I guess there were complaints that a lot of young kids were roaming the campus, and although we weren't causing any trouble, the campus security had to address this problem. So now we were going onto the campus solely to be chased by the security people. The guards seemed to be mostly retired guys. They wore grayish-blue uniforms and drove big black Grand Fury sedans that had New York University written on the doors. It was a big thrill to watch the sedans setting up to cut us off as soon as word went out that we were on campus. Occasionally one of the guards would get out of his sedan and get into a brief pursuit with one of us. Here were these security guys thinking that they had it made in a nice relaxing campus security job and these young kids were making life miserable for them.

Well I can say I got my just deserts one day. As one of the older guards exited his car and approached us, my friends ran but I defiantly stood my ground. My plan was to stay ‘till I was within his arms’ reach and then run, taunting him the whole time as he approached. As I turned to run off the curb, I twisted my ankle and fell. The boot to you-know-where that I got from that guard was like a major victory for all the security personnel. As I hobbled to my feet I was escorted by my collar to the University Avenue staircase exit. I'm sure that the outcome could have been worse with the police and my parents being called. Fortunately it didn't come to that.

As I got older and wanted to sneak a cigarette out of any neighbor’s view, we would go to the campus. When you got to the top of the stairs from University Avenue, there was a lawn to your left that had this huge old tree with a five foot pit around it. This seemed like the perfect hideaway to sneak a cig. It was on one of these occasions that I noticed on the wall of the student dormitory the phrase "Free Bobby" and "Free Huey". These phrases were appearing more and more around the campus with other people’s names as well. I really didn't understand what it meant but admit I was intrigued by the word free. It wasn't until years later that I came to find out that these were the names of members of a radical group called the Black Panthers. I guess it was just a reflection of the social upheaval going on around the country at the time. After all, this was a college campus and it was the students that drove the anti-war movement at the time. All this really didn't have any impact on a twelve-year-old kid at the time. Even though my brother was serving in the Army over in Vietnam, I was just twelve years old and having fun at N.Y.U.’s campus with not a care in the world.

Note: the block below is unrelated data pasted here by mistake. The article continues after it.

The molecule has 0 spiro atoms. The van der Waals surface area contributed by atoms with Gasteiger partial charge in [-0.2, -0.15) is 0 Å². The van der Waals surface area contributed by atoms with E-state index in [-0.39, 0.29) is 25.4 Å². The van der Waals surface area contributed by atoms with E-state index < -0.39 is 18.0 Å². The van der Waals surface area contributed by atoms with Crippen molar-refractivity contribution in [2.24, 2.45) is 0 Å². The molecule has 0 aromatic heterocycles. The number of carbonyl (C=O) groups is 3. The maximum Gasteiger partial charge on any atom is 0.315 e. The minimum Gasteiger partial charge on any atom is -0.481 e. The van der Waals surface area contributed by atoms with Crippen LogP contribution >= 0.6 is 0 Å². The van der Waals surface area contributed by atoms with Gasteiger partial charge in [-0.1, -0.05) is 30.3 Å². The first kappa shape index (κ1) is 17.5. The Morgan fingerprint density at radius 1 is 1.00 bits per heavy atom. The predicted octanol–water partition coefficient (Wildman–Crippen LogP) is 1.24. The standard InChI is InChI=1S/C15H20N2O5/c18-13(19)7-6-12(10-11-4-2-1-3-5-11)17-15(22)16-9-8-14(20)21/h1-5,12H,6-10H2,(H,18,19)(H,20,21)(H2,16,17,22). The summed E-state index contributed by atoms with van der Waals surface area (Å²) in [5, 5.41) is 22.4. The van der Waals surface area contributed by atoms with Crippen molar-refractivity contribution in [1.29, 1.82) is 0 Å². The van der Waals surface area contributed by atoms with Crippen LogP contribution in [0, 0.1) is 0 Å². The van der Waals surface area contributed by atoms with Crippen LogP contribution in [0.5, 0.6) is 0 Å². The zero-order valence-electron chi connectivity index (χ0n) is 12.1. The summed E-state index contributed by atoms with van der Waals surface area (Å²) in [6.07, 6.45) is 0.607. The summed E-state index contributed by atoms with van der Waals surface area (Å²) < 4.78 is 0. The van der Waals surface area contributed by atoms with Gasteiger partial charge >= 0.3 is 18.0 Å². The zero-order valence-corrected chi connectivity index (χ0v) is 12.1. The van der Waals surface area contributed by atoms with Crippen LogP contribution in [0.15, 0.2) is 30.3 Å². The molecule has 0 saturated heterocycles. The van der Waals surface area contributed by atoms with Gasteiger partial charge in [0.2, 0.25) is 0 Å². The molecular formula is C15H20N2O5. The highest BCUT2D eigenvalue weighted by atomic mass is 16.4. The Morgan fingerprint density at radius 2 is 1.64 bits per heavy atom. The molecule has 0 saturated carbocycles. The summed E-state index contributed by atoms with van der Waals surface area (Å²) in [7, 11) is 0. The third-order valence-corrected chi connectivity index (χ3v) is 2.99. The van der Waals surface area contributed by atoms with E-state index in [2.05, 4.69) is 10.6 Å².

My family eventually moved out to New Jersey and N.Y.U. became Bronx Community College. For many years to follow, my heart was still in the Bronx. The fond memories I have of the N.Y.U. campus will be in my heart forever though. Walking the campus with my dad, learning new things, my cousins and our moms having little picnics on the sprawling lawn, my cousin and our fathers playing two-on-two touch football at the athletic field... I guess I never realized how much we utilized that place and what it meant to me so many years later. It was truly an oasis amid the hustle and bustle of the Bronx streets outside.